Indian Institute of Technology Madras (IIT-M) on Thursday said its researchers have developed enhanced image processing techniques to mitigate the impact of haze on images captured by surveillance cameras.
This can prove crucial in helping law enforcement agencies solve crimes and help the common public as many communities are now installing CCTVs to safeguard themselves.
This research can also be applied to self-driving and autonomous vehicles as they also require high-quality images taken by cameras for efficient and safe navigation, especially in urban areas, the Institute said.
To improve surveillance camera images, the research team proposed a new approach, published in the peer-reviewed journal of IEEE Transactions on Image Processing, to increase the visibility of images degraded by haze.
“Reducing the effect of haze is a very challenging problem, more so when only a single observation of the scene is available,” Professor A.N. Rajagopalan, Institute Chair Professor, Department of Electrical Engineering, IIT Madras, said in a statement.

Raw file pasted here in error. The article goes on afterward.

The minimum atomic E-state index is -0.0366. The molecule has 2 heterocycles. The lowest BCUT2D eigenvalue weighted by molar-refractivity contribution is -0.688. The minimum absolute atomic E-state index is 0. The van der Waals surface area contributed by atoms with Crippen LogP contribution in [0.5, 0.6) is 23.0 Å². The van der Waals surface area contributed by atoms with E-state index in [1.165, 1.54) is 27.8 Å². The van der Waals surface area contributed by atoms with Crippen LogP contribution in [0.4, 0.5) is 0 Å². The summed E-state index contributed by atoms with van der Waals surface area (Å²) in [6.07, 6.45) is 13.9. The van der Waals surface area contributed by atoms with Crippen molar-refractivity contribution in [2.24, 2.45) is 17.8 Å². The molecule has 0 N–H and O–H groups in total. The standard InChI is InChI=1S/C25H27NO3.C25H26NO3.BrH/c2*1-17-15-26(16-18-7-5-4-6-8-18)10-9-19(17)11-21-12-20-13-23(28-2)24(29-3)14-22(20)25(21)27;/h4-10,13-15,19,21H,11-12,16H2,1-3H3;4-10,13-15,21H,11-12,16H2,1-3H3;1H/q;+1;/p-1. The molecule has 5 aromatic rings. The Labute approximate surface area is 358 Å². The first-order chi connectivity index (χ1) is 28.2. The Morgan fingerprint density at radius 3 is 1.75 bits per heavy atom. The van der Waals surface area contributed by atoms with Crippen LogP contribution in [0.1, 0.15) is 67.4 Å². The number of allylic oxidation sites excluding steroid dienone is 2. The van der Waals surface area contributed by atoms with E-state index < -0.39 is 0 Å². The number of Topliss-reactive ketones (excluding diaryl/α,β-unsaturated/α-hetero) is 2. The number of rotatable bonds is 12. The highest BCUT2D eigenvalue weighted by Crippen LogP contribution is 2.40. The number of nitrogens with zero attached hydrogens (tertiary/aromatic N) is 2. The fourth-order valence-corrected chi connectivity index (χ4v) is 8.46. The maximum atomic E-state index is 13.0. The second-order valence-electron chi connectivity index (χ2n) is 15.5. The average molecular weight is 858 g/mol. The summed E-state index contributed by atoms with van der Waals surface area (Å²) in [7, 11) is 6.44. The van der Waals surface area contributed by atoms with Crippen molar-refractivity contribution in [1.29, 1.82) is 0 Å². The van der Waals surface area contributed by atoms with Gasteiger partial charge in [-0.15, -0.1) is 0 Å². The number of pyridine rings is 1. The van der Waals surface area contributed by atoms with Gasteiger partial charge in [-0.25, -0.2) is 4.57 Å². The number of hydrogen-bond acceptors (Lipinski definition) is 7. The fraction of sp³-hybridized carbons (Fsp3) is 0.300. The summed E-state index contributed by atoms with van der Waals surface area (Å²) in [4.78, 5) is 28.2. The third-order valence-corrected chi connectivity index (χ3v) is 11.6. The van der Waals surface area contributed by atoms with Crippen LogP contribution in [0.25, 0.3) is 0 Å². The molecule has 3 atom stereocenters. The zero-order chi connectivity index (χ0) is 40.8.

“After this successful research, we are looking at addressing heavy haze and other adverse weather conditions,” Rajagopalan added.
According to the Institute, the research team devised a post-processing technique to mitigate the effect of haziness. They modeled portions of haze in the image from the standpoint of the image formation process itself.
They based their research on the premise that if an image is considered as comprising of several local patches, then the similarity with the neighboring patches must relate to the similarity in the depth of the image as well.
In case there are abrupt changes in patch similarity then it will typically imply changes in-depth information too, the Institute said.
The scientists stated that as the degradation of image quality due to atmospheric conditions increases with depth, the patch similarity within a local neighborhood can be used as a measure to estimate the parameters of a model that captures the effect of a decrease in intensity of the image.
The parameter corresponding to the haze component is computed by using the non-local mean of patches which show abrupt changes.
Using a similar approach, the research team was also able to handle haziness in images taken in night-time or even underwater.